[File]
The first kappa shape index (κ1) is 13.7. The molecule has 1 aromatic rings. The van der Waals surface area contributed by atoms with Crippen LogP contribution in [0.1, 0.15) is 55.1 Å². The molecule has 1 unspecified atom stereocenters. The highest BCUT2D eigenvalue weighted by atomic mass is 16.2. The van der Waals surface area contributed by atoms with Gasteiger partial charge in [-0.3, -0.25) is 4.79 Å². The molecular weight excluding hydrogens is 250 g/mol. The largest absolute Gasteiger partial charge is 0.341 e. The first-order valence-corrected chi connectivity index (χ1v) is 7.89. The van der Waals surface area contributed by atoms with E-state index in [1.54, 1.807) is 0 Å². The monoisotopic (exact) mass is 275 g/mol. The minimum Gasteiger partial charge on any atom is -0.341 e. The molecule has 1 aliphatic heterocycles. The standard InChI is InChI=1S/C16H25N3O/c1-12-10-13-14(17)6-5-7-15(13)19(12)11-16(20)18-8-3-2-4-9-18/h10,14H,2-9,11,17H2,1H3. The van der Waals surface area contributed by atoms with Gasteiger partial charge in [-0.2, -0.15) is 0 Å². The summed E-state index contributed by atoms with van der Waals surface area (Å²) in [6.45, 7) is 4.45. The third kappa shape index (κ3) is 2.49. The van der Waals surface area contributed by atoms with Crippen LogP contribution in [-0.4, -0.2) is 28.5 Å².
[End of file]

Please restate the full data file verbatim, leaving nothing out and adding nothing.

The first kappa shape index (κ1) is 13.7. The molecule has 1 aromatic rings. The van der Waals surface area contributed by atoms with Crippen LogP contribution in [0.1, 0.15) is 55.1 Å². The molecule has 1 unspecified atom stereocenters. The highest BCUT2D eigenvalue weighted by atomic mass is 16.2. The van der Waals surface area contributed by atoms with Gasteiger partial charge in [-0.3, -0.25) is 4.79 Å². The molecular weight excluding hydrogens is 250 g/mol. The largest absolute Gasteiger partial charge is 0.341 e. The first-order valence-corrected chi connectivity index (χ1v) is 7.89. The van der Waals surface area contributed by atoms with E-state index in [1.54, 1.807) is 0 Å². The monoisotopic (exact) mass is 275 g/mol. The minimum Gasteiger partial charge on any atom is -0.341 e. The molecule has 1 aliphatic heterocycles. The standard InChI is InChI=1S/C16H25N3O/c1-12-10-13-14(17)6-5-7-15(13)19(12)11-16(20)18-8-3-2-4-9-18/h10,14H,2-9,11,17H2,1H3. The van der Waals surface area contributed by atoms with Gasteiger partial charge in [-0.2, -0.15) is 0 Å². The summed E-state index contributed by atoms with van der Waals surface area (Å²) in [6.45, 7) is 4.45. The third kappa shape index (κ3) is 2.49. The van der Waals surface area contributed by atoms with Crippen LogP contribution in [-0.4, -0.2) is 28.5 Å².